Left Knee arthroscopy - Stretched out and incompetent ACL being tested at the time of arthroscopy.
A torn medial meniscus (inner cartilage).
Early osteoarthritis of the back of the kneecap (patella).
Small tendon at the back of the knee, the popliteus tendon, frequently seen at knee arthroscopy. It can occasionally tear.
The arthroscope has revolutionised modern orthopaedic surgery. Frequently referred to as `keyhole surgery' it is now a skill that most orthopaedic surgeons have acquired by the end of their training. However, the use of keyhole surgery is not new. As long ago as 1806, a device known as the lichtleiter was used to inspect the rectum and vagina. The lichtleiter had two canals, one for the light, normally a candle, and the other a viewing tube. Throughout the 19th century all manner of devices appeared for looking into various parts of the human anatomy. In 1918 a viewing tube normally reserved for inspecting bladders was inserted into a knee joint by a Japanese surgeon - the arthroscope had been born. The profession was fairly sceptical at the time. Look at the statement put forward by a Dutch surgeon in 1937:
"How can anyone venture to introduce a luminous object into a knee joint in an effort to look between the articular surfaces, which cannot be separated. This is quite impossible. Moreover, this procedure is more dangerous than exploratory arthrotomy."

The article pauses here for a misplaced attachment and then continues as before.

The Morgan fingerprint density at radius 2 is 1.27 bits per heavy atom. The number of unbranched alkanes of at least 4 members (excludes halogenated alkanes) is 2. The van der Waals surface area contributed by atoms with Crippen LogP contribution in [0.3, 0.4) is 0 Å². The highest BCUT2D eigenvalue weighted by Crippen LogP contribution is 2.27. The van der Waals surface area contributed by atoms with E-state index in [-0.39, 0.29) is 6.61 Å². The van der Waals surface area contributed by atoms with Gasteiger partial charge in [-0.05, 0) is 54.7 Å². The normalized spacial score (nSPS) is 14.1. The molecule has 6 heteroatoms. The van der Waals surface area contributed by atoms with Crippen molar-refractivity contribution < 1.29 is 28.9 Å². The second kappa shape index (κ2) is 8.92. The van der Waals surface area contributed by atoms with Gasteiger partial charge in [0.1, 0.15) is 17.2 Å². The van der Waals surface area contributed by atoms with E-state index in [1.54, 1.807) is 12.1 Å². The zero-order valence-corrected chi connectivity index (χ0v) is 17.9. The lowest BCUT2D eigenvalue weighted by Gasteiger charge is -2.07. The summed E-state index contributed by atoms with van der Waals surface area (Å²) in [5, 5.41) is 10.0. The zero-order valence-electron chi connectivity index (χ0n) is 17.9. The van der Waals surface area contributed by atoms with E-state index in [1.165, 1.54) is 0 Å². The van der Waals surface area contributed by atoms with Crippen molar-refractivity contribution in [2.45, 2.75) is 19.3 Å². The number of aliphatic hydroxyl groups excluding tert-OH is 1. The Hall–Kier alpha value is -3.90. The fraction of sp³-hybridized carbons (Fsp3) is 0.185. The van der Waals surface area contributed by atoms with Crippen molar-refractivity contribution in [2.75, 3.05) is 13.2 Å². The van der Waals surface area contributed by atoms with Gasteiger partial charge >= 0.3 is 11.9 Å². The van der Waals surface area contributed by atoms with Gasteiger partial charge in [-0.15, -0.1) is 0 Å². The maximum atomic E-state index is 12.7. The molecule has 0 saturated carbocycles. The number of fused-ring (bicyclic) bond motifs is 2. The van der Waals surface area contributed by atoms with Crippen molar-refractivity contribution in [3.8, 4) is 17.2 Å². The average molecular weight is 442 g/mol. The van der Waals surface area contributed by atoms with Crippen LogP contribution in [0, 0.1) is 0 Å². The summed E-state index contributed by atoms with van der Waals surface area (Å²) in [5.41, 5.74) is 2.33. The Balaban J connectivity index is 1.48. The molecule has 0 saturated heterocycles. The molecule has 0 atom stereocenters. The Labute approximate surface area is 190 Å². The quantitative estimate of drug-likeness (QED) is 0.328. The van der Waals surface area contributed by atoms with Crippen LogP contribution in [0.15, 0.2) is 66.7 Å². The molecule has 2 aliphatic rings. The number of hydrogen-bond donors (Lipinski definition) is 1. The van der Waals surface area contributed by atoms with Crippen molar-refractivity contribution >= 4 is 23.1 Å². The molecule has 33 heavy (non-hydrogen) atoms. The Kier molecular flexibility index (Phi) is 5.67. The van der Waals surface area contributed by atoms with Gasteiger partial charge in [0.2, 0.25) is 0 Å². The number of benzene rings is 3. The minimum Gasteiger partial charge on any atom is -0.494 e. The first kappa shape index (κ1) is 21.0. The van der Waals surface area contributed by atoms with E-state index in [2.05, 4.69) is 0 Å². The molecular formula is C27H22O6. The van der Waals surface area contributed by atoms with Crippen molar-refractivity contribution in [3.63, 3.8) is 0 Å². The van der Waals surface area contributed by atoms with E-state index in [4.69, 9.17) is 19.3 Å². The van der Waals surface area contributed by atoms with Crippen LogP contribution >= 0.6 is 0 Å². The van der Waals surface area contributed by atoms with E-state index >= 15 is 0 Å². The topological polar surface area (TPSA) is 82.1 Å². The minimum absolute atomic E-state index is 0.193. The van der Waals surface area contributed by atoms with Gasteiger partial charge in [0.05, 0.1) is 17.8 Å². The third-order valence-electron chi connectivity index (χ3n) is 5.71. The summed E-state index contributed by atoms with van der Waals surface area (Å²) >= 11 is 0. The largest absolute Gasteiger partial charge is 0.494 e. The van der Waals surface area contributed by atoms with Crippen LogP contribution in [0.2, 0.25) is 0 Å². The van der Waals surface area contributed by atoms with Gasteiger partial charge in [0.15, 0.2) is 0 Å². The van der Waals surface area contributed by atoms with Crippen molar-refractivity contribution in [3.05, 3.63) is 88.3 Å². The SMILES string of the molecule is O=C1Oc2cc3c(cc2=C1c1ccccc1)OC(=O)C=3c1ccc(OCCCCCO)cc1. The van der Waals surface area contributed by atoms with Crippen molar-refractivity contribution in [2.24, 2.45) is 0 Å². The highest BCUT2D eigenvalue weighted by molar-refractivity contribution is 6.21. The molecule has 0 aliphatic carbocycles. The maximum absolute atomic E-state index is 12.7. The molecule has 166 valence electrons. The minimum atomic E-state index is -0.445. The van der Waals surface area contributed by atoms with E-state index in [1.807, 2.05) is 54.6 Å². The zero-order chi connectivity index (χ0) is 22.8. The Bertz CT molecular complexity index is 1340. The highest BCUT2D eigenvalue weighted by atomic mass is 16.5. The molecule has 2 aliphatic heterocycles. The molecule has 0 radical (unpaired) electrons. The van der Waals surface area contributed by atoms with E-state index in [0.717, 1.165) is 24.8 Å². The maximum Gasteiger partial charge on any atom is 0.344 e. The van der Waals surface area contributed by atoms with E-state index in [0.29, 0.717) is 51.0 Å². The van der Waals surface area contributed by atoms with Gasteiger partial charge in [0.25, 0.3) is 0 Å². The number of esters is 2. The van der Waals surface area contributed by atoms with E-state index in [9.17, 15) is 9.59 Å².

How times have changed! Knee arthroscopy is now one of the commonest, if not the commonest orthopaedic operation performed in the developed world today.
An arthroscope is basically a cylinder with a lens at each end. Because this viewing tube is so delicate the device is sheathed by a cannula for protection. Using a fibreoptic viewing system it is possible for light to be shone down the arthroscope in the same direction as the surgeon is viewing in order to illuminate the interior of the joint. Most arthroscopes used in knee surgery do not actually view directly ahead, but at an angle of 30 degrees from the line of the arthroscope.
This allows a surgeon to look around corners - there are plenty of them in a knee. A camera is usually attached to the viewing end of the arthroscope and the image displayed on an adjacent television screen. Instruments can then be introduced into the knee through separate holes (surgical holes are sometimes called 'portals') so that tissue can be removed or repaired. These instruments can be manually operated, or powered, radiofrequency, or even lasers.
Indications for Surgery
At its simplest, an arthroscope can be used for diagnosis. However, now it is more usual for it to form part of sometimes quite complex operations. Some of these are as follows:
The advantage of the arthroscope is its low complication rate and short hospitalisation time. The disadvantage is that arthroscopy is technically demanding, requires expensive equipment, and sometimes access to certain parts of the knee is difficult. Nevertheless, knee arthroscopy is a welcome addition to the orthopaedic repertoire. Without it many significant advances in knee surgery would not have occurred.